On March 4, 2012, Lynch signed a four-year, $31 million contract with the Seahawks.[105]

2012 season

In the second game of the 2012 season, Lynch had 122 rushing yards and a rushing touchdown in the 27–7 victory over the Dallas Cowboys.[106] On September 30, against the St. Louis Rams, he had 118 rushing yards and touchdown in the 19–13 loss.[107] In Weeks 7–10, he posted four consecutive games with at least 100 rushing yards and three consecutive games with a rushing touchdown.[108][109][110][111] In Week 14, in a 58–0 victory over the Arizona Cardinals, he had 128 rushing yards and three rushing touchdowns.[112] In the next game, a 50–17 victory over the Buffalo Bills, he had 113 rushing yards and a rushing touchdown.[113] In the penultimate game of the regular season, he had 111 rushing yards and a touchdown in a 42–13 victory over the San Francisco 49ers.[114] The Seahawks finished with an 11-5 record and made the playoffs in the 2012 season.[115] In the Wild Card Round against the Washington Redskins, he finished with 132 rushing yards and a rushing touchdown in the 24–14 victory.[116] In the Divisional Round against the Atlanta Falcons, he had 46 rushing yards, one rushing touchdown, and 37 receiving yards in the 30–28 loss.[117]

Overall, Lynch started all 16 regular season games, as well as the two playoff games the Seahawks were in. He accumulated 1,590 yards rushing on 315 attempts. He scored 11 touchdowns, his longest being a 77-yard touchdown run. He averaged 19.7 attempts per game and 99.4 yards per game, and over the course of the season, Lynch had an average of 5.0 yards per carry. He fumbled 4 times, and lost 2 of them.[118][119] Lynch was named as a First Team All-Pro and was elected into the 2013 Pro Bowl as a reserve.[120][121] He was ranked as 24th best player in the league among his peers on the NFL Top 100 Players of 2013.[122]

2013 season

In Week 2 of the 2013 season against the San Francisco 49ers, Lynch had 98 rushing yards and two rushing touchdowns in the 29–3 victory.[123] In a 34–28 loss to the Indianapolis Colts on October 6, he had 102 rushing yards.[124] On November 3 against the Tampa Bay Buccaneers, he had 125 rushing yards in the 27–24 victory.[125] He followed that up with 145 rushing yards and a touchdown against the Atlanta Falcons.[126] In the next game against the Minnesota Vikings, he added two more rushing touchdowns and a receiving touchdown.[127] Overall, he was a significant contributor for the Seahawks in the 2013 season, rushing for 1,257 yards and 12 touchdowns, and recording three 100-yard games.[128] The Seattle Seahawks finished with a 13–3 record and earned a first-round bye in the playoffs.[129][130] In the Divisional Round against the New Orleans Saints, he had 140 rushing yards and two rushing touchdowns in the 23–15 victory.[131] In the NFC Championship against the San Francisco 49ers, he had 109 rushing yards and a touchdown in the 23–17 victory.[132] He was voted to the Pro Bowl for the third straight year, but had to decline the appearance due to his participation in Super Bowl XLVIII.[133] He ended up rushing for 39 yards on 15 carries during that game, including a one-yard rushing touchdown, resulting in the team's first Super Bowl victory by defeating the Denver Broncos by a score of 43–8.[134] He was ranked 14th on the NFL Top 100 Players of 2014.[135]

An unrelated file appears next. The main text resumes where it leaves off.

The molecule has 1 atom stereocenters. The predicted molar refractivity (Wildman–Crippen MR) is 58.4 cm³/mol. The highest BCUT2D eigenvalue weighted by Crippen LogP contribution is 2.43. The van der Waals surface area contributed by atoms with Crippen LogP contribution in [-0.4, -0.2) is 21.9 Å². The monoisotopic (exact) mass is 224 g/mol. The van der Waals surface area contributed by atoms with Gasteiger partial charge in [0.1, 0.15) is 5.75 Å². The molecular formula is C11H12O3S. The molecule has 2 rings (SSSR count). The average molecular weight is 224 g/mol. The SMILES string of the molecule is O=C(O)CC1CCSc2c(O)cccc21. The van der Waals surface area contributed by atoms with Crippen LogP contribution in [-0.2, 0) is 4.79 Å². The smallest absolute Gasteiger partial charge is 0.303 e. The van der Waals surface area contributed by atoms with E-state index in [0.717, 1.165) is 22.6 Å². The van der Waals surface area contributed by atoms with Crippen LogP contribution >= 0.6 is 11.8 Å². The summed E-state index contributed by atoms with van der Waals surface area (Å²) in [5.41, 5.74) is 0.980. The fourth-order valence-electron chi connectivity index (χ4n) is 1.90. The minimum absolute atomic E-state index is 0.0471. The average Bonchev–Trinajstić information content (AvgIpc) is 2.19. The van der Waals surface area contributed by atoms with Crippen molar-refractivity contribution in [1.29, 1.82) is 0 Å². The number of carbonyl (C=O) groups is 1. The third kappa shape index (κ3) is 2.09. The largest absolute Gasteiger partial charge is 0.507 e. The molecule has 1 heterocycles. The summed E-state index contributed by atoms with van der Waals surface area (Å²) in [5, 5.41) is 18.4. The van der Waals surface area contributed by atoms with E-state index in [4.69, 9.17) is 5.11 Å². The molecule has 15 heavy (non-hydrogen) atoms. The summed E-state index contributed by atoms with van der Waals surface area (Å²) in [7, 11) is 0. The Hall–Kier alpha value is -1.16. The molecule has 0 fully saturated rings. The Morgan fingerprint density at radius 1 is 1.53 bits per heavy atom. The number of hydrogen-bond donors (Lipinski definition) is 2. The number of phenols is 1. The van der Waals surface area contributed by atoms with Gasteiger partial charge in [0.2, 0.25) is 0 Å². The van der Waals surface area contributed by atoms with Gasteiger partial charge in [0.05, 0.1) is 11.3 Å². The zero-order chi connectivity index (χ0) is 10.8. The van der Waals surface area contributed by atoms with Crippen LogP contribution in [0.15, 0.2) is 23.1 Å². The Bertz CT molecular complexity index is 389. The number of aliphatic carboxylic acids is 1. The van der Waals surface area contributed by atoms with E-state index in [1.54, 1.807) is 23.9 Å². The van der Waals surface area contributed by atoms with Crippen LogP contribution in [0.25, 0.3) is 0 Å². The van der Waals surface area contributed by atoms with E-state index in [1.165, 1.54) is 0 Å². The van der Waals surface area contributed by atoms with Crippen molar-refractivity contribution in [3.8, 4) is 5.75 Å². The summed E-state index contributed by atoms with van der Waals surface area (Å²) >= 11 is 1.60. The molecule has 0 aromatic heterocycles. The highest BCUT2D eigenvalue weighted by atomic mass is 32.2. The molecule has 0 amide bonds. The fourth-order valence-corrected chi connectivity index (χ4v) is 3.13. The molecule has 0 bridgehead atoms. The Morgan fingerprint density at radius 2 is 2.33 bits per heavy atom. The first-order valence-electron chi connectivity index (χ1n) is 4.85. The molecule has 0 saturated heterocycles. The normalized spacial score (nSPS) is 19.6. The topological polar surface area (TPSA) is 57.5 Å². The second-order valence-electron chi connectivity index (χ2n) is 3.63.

2014 season Lynch with the Seahawks in 2014

On July 24, 2014, former Seahawks fullback and good friend Michael Robinson announced on NFL Network's Inside Training Camp, that Lynch would hold out of Training Camp while he waited for a restructured contract from the Seahawks.[136] Lynch and the Seahawks quickly agreed to new terms for the season, and Lynch served as the starting running back for the team, ahead of backups Robert Turbin and Christine Michael.[137]

In the 2014 season opener, Lynch had 110 rushing yards and two rushing touchdowns in a 36–16 victory over the Green Bay Packers.[138] During Week 3 against the Denver Broncos, he completed the first overtime drive by rushing for a touchdown, giving the Seahawks a 26–20 victory over Denver in a Super Bowl rematch.[139] On November 2, against the Oakland Raiders, he had 67 rushing yards, two rushing touchdowns, and 76 receiving yards.[140] In the next game against the New York Giants, he had a stellar performance with 140 rushing yards and four rushing touchdowns in the 38–17 victory.[141] He scored 24 total points in the game, which was tied with Jonas Gray for the most by any player in a single game in the 2014 season.[142] He continued his successful string of games with 124 rushing yards against the Kansas City Chiefs in a loss the following week.[143]

Lynch had a career-long 79-yard touchdown run against the Arizona Cardinals in Week 16, similar to his "Beast Quake" 67-yard scoring run in the 2011 Wild Card Round against the New Orleans Saints.[144] Four days later, Lynch was fined $11,050 by the NFL for his celebration of the score; falling back while extending the ball behind his head and grabbing his crotch. The league considered his celebration an "obscene gesture" to constitute unsportsmanlike conduct.[145]

The Seahawks finished with a 12–4 record and earned a first round bye.[146] He was named to the Pro Bowl for the fifth time in his career.[147] In the Divisional Round against the Carolina Panthers, he had 59 rushing yards in the 31–17 victory.[148] He contributed heavily to a late comeback in the NFC Championship against the Green Bay Packers in a rematch of the season-opener, catching a 26-yard pass to set up one touchdown and later scoring a touchdown of his own on a 24-yard run. The Seahawks won 28–22 in overtime after trailing 19–7 with less than four minutes remaining in the game.[149] His 157 rushing yards in the game were a career postseason high for Lynch, as were his 183 total yards from scrimmage.[150]

Lynch made headlines at Super Bowl XLIX Media Day on January 27, 2015, when he held a five-minute press conference, only answering "I'm just here so I won't get fined" to every question. He has a history of unwillingness to talk to the media.[151]

In Super Bowl XLIX, Lynch had 24 carries for 102 yards and a touchdown. He also had a ca